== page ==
The system (Provari) is designed to operate in a buck boost system supplied from a standard LI Mn 3.7V battery. Changing the source cell will not produce more watts but there is a good chance of frying the PCB in an attempt to get that extra watt, by supplying the board with too much current. Have you ever heard of a lighter?
  10. Rocketman

    Rocketman Ultra Member ECF Veteran

    Sort of like "can I get more storage space on my 500MB external hard drive if I run it on 12v instead of 5v from the USB? Or will it just run faster?"
  11. killovicz

    killovicz Senior Member Verified Member ECF Veteran

    Thank you for your reply :)

    Any kind of combustion kills my taste buds :(, ilolite which is an butane driven vaporizer (no contact between flame and the herbs) is unacceptable FOR ME!


    My best bet would probably be to ask proVape but they'll probably say no :/, just to be on the safe side.


    The question is would 4.8v (they start at 5.2v, lol) batteries fry proVari V1 for sure?

    I'm not trying to supply more current only higher voltage such that by pulling the same amount of current I can achieve higher wattage!

    I'm assuming that the current limit of 2.5amps is from battery through out the booster NOT from the booster trough out the atty? <<---- Any1?
  12. Rocketman

    Rocketman Ultra Member ECF Veteran

    Still asking? If the overvoltage 4.8 volt battery damaged the protection circuitry inside the Provary would it now be a dangerous device to use with Li-ion? Why not ask the vendor if he would replace it if you killed it playing with strange battery combinations. I sure hope you get your 'herb' fix soon. Before you blow something up.
  13. killovicz

    killovicz Senior Member Verified Member ECF Veteran

    Ok :)

    I only got my vari and if I blow it I would have virtually nothing to vape on :(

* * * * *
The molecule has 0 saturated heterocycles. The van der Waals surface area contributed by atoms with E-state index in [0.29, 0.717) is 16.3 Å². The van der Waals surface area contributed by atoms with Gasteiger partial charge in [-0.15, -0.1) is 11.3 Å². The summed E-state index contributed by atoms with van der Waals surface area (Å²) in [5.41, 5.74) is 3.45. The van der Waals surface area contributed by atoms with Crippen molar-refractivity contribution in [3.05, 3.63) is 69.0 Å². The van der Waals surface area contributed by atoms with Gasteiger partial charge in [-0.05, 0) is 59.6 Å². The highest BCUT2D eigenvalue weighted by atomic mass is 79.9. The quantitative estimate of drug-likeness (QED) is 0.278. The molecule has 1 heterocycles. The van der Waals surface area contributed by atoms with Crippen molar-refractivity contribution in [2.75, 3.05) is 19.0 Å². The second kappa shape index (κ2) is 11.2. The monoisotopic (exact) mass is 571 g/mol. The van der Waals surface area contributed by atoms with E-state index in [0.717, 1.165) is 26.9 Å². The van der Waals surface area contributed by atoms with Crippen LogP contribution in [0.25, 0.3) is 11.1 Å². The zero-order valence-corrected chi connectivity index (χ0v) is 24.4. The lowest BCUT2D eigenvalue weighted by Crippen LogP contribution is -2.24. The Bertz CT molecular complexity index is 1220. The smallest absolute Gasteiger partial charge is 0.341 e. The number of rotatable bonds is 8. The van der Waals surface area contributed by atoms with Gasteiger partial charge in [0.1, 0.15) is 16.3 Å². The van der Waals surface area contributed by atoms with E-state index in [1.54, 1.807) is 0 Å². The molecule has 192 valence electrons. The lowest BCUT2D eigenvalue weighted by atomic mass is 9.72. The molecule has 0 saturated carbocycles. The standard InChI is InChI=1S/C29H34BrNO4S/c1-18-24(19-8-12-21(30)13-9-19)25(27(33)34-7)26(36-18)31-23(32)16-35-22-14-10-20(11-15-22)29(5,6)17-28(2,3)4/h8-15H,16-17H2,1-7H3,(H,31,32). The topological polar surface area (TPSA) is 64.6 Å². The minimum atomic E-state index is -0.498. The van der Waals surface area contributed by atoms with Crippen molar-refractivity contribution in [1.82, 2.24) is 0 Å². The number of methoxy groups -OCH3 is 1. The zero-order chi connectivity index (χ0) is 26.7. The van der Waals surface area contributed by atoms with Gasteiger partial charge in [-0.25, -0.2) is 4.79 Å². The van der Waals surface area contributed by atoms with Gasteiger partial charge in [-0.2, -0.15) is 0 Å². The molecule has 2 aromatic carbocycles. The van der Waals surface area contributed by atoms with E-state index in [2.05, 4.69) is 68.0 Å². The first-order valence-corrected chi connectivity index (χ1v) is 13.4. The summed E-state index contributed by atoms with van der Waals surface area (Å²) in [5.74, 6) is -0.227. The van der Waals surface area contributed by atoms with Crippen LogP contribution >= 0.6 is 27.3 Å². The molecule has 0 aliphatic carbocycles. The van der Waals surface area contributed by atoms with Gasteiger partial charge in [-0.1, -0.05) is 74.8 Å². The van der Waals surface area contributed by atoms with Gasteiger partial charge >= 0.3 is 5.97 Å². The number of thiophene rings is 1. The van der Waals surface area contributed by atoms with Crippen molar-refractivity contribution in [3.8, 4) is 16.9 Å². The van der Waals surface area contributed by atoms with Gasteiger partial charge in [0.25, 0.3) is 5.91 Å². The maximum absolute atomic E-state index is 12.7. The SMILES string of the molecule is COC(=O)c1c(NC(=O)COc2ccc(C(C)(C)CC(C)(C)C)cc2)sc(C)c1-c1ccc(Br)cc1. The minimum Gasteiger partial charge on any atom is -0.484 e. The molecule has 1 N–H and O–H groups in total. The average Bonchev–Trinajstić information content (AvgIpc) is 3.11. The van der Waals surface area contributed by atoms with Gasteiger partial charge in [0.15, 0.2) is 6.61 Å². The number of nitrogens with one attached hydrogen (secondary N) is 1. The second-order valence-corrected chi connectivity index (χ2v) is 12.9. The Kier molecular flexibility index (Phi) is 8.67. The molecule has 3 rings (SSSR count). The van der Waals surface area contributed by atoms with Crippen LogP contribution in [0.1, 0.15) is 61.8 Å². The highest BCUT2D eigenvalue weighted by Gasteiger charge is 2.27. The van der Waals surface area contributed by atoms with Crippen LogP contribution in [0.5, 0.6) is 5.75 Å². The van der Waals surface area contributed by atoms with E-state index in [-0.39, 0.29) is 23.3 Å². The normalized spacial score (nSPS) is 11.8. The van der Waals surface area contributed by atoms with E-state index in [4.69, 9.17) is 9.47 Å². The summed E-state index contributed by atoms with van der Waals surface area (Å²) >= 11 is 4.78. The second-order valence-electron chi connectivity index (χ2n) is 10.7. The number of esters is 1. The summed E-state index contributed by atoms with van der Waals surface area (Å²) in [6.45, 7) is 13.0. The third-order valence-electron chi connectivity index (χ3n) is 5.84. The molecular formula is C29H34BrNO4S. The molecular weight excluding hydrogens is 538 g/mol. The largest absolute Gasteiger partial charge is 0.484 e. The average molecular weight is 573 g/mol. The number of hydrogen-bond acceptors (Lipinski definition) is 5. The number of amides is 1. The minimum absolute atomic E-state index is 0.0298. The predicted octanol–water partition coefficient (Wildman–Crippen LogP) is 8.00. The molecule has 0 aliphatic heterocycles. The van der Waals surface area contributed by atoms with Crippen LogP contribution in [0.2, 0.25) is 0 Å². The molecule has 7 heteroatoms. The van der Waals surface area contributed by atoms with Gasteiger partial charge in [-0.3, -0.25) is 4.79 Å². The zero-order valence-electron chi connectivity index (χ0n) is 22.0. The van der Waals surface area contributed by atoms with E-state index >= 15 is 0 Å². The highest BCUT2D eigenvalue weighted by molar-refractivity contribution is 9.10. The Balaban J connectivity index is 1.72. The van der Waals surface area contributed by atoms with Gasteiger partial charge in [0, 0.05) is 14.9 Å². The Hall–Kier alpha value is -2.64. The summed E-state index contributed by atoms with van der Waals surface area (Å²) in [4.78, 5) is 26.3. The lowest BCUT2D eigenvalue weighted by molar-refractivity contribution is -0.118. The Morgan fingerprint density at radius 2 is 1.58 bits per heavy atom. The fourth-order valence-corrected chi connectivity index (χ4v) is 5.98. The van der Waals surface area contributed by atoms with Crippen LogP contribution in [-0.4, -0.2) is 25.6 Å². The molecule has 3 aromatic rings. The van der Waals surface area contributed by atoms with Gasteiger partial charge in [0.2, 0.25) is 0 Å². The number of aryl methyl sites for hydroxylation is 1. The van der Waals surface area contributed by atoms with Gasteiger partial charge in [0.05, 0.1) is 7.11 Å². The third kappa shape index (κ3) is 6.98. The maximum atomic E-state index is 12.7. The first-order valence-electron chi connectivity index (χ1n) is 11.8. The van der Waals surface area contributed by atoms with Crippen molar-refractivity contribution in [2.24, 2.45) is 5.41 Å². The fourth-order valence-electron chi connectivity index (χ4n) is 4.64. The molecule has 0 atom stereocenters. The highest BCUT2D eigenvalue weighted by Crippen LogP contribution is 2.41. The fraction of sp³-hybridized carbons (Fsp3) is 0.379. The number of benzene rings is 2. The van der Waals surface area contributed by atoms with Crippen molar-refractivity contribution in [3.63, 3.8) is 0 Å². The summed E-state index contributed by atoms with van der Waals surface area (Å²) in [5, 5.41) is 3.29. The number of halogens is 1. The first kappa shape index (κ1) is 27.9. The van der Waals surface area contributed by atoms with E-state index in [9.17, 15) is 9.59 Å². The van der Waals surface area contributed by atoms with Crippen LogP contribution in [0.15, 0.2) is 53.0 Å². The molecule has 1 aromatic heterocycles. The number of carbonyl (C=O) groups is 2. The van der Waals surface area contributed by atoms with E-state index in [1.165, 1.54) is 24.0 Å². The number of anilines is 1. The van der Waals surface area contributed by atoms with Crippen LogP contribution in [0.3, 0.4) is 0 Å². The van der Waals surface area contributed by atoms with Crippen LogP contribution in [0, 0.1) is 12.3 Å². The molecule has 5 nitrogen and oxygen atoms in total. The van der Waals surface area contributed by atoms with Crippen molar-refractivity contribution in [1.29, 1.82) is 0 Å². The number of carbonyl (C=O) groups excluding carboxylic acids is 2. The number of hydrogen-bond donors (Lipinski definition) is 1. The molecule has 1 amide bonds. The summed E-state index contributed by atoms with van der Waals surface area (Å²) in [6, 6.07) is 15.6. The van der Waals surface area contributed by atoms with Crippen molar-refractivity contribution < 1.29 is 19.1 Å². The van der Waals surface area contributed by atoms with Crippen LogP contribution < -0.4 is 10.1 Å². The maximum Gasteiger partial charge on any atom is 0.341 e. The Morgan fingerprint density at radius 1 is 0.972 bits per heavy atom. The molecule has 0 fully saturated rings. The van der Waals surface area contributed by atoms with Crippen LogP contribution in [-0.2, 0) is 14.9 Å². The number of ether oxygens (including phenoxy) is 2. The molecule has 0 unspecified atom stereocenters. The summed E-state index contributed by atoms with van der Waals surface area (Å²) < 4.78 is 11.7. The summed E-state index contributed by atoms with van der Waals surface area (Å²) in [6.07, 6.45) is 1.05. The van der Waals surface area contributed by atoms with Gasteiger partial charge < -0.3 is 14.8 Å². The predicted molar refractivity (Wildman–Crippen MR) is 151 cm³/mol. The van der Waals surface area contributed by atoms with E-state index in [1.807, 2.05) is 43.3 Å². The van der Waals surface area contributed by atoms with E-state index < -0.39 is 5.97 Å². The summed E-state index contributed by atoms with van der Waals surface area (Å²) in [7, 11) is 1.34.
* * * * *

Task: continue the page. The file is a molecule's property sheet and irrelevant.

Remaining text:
So I'll ask proVape even tho I already know what they will say :/ Then I'll start saving for miniVari & when it arrives I'll try then on my proVari V1 :(


    Thank you all for your replays your time and effort is much appreciated :)
  14. Switched

    Switched ECF Guru ECF Veteran

    As Rocket stated talk to the vendor. A board that is designed to run on 3.7V does not like to have 5V shoved at it. If I was going to stack batteries, I'd sooner use 2 x AW LiPO4s before using 4 x 1.2s, just saying
  15. Rocketman

    Rocketman Ultra Member ECF Veteran

    the 4.8 volt Nimh battery is a stack of 600mah 1.2 volt cells. Drawing current to drive the Provari at 10 watts output is straining this little battery stack. I know that the 4.8v seems like a cure-all for the 3.7v limitation of the Li-ion but it really isn't. I'm pretty sure the circuitry inside the Provari was 'optimized' for a single 3.7v IMR source. Using more voltage to get a higher output is something that only someone with knowledge of the internal circuitry could answer. It sounds like selection of atty resistance to extract the most power (within specified operating limits) would be the best route. I see no reason the Provari should not be able to supply 10 to 12 watts with the correct IMR cell and an appropriate atty resistance.
  16. markfm

    markfm PIF Moderator Verified Member ECF Veteran

    Supporting member
    Fundamentally, there's basically no way you should be able to do what you're trying to do.

    The V1 regulator is limited to 2.5A OUTPUT current. It doesn't matter what you shove into it (though it may blow the regulator), the regulator output is limited to 2.5 amps max. A higher input voltage won't change the limit on the output side, other than possibly breaking the unit. Whether the regulator can take a nominal 4.8V input is a Provape question; I haven't seen the specs on it, but that wouldn't change the output range.